Technology should not have side effects

3D movies are good examples of how technology evolves. In earlier days, sci-fi looking red-blue glasses were needed to create the 3D effect but that did not survive the test of time. Now, 3D technology has matured and it seems that all new movies have to be in 3D.

I went to see Avatar special edition yesterday, in 3D. Unfortunately, I am one of the unlucky ones that get eyestrain from watching 3D movies. During the movie, I figured out that looking only at the areas that are in focus will help reduce the strain (seems obvious but our eyes do not naturally do this). This was confirmed by a Shadowlocked blog post that mentions the same eyestrain problem and how to avoid it.

It is apparently a well-known problem for the industry and recent research has shown that it might be bad for your brain to watch 3D movies. Take a look at the research presented here. Go figure… the body is amazing and will tell you if something is wrong, i.e. eyestrain and headache is a warning sign. One would not look directly at the sun either. It hurts. A lot.

The question is: What the hell is going on here? Why is 3D becoming so extremely popular when it has harmful and direct side-effects? Sure, there might be long-term harmful consequences of e.g. looking at a computer screen the entire day but you certainly do not feel it after only 10 minutes in Windows (if you do, it has something to do with Windows, not your screen :-)

One of the most important aspects of technology is to help and not harm so I hope that the current 3D technology is just a stepping stone to something better. A Toms guide post mentions a possible upcoming alternative. I’m already getting excited about throwing away those glasses. Until then, I will just have to close one of my eyes when things get bad. That’s how I endured Avatar — but it certainly does not add to the experience.


Who needs SEO?

I often wonder about search engine optimization (SEO). Does it really deserve its own little separate subspace of the IT industry? First, I acknowledge that almost all internet surfing/browsing/searching/whatever starts with an internet search. Therefore, it is important for all kinds of websites to show up early in internet searches and the concept of SEO is thus vindicated.

But why do so many people “specialize” in SEO? How can a company survive doing only SEO? How did SEO become an entire industry? The first two questions are easily answered: People are willing to pay for it. As to how it got to that point, the third question remains unanswered to me.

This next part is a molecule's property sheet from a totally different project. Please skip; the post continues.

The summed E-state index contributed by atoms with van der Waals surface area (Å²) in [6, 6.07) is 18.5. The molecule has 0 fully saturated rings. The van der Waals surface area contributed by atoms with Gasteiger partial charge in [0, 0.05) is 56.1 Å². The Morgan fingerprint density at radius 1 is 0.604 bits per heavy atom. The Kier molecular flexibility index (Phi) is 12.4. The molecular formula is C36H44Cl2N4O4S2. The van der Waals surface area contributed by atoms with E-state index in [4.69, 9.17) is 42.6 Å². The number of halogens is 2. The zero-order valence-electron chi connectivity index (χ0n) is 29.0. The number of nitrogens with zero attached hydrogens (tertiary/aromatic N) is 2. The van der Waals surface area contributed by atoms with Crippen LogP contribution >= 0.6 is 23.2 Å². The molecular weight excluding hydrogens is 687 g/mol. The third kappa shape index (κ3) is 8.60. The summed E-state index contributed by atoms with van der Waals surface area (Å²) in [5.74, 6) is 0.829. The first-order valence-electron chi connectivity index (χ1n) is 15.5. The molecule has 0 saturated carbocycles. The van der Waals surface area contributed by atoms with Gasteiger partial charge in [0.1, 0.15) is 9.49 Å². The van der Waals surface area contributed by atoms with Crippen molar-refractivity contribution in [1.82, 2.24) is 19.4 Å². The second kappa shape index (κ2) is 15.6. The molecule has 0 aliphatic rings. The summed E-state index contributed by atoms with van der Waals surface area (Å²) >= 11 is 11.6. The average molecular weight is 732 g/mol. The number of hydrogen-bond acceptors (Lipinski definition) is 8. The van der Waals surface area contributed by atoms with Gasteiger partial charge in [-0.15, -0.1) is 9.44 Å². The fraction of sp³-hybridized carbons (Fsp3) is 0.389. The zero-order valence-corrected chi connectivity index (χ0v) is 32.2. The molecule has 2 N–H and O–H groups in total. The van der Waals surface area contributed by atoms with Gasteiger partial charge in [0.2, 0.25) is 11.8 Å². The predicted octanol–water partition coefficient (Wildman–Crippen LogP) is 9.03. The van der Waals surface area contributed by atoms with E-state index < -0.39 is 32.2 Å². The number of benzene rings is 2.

I have tried to search online to figure out what is so hard about SEO. In some forums, like in this webmasterworld forum post, some people say that anyone can perform SEO while others say that SEO is definitely worth the money. Other places, I only find vague descriptions about why SEO is not easy, e.g. in a search engine optimization journal blog post.

The biggest problem with SEO is, in my opinion, all the many “SEO experts” that have come out of the blue and advertise themselves with fancy words like return-of-investment and number one rankings on all search engines. Google even warns about this in an excellent support answer about SEO. Of course there are people that have certain skills and might even be worth hiring for improving online business. But I think that SEO also has so much hype these days that it is difficult to know exactly what you get.

Maybe I am just blissfully ignorant to the wonders of SEO. Maybe that is why this blog has so few readers. But at least I am (currently) ranked fourth on Google when searching for “thought flow“. Whether that is due to the 15 minutes I spend on SEO for this site or the fact that thought flow is not a common search term, I do not know. But I did not pay $1000 for it.

Added since original post:
The world’s shortest guide to SEO


Guess-driven development

A few days ago, I received a link to a blog post called some lesser-known truths about programming. Among other things, it states:

Bad programmers spend much of that 90% debugging code by randomly making changes and seeing if they work.

Patrick, my business partner, jokingly calls this Guess-Driven Development and I now take the liberty to publish the term in writing. I will admit that I have fallen for this type of development quite a few times. But now I have started to wonder: Where is the fine line between guessing and exploring?

When faced with a strange bug or error in some system, we are taught to use e.g. a debugger and over time, we hopefully become more adept at solving bugs. But sometimes (many times) I have solved a problem by almost randomly trying out different solutions. So is this guessing or exploring? I don’t have the answer.

Maybe I should have listened more carefully in Software Engineering class?